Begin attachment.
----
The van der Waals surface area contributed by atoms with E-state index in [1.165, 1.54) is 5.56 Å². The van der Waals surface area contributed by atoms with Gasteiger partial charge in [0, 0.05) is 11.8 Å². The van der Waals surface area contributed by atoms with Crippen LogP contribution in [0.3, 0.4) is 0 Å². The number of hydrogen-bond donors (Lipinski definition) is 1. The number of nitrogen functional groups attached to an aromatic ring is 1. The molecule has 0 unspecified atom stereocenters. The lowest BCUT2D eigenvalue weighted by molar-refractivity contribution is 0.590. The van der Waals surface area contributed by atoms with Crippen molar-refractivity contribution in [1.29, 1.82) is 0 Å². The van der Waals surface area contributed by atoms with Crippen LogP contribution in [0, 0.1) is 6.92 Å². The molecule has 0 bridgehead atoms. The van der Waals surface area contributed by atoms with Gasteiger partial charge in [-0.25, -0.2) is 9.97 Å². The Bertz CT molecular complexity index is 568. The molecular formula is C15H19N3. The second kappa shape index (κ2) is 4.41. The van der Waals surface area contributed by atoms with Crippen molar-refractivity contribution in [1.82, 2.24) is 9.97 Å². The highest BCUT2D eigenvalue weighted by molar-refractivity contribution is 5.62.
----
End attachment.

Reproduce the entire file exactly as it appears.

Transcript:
The van der Waals surface area contributed by atoms with E-state index in [1.165, 1.54) is 5.56 Å². The van der Waals surface area contributed by atoms with Gasteiger partial charge in [0, 0.05) is 11.8 Å². The van der Waals surface area contributed by atoms with Crippen LogP contribution in [0.3, 0.4) is 0 Å². The number of hydrogen-bond donors (Lipinski definition) is 1. The number of nitrogen functional groups attached to an aromatic ring is 1. The molecule has 0 unspecified atom stereocenters. The lowest BCUT2D eigenvalue weighted by molar-refractivity contribution is 0.590. The van der Waals surface area contributed by atoms with Crippen molar-refractivity contribution in [1.29, 1.82) is 0 Å². The van der Waals surface area contributed by atoms with Crippen LogP contribution in [0, 0.1) is 6.92 Å². The molecule has 0 bridgehead atoms. The van der Waals surface area contributed by atoms with Gasteiger partial charge in [-0.25, -0.2) is 9.97 Å². The Bertz CT molecular complexity index is 568. The molecular formula is C15H19N3. The second kappa shape index (κ2) is 4.41. The van der Waals surface area contributed by atoms with Crippen molar-refractivity contribution in [1.82, 2.24) is 9.97 Å². The highest BCUT2D eigenvalue weighted by molar-refractivity contribution is 5.62.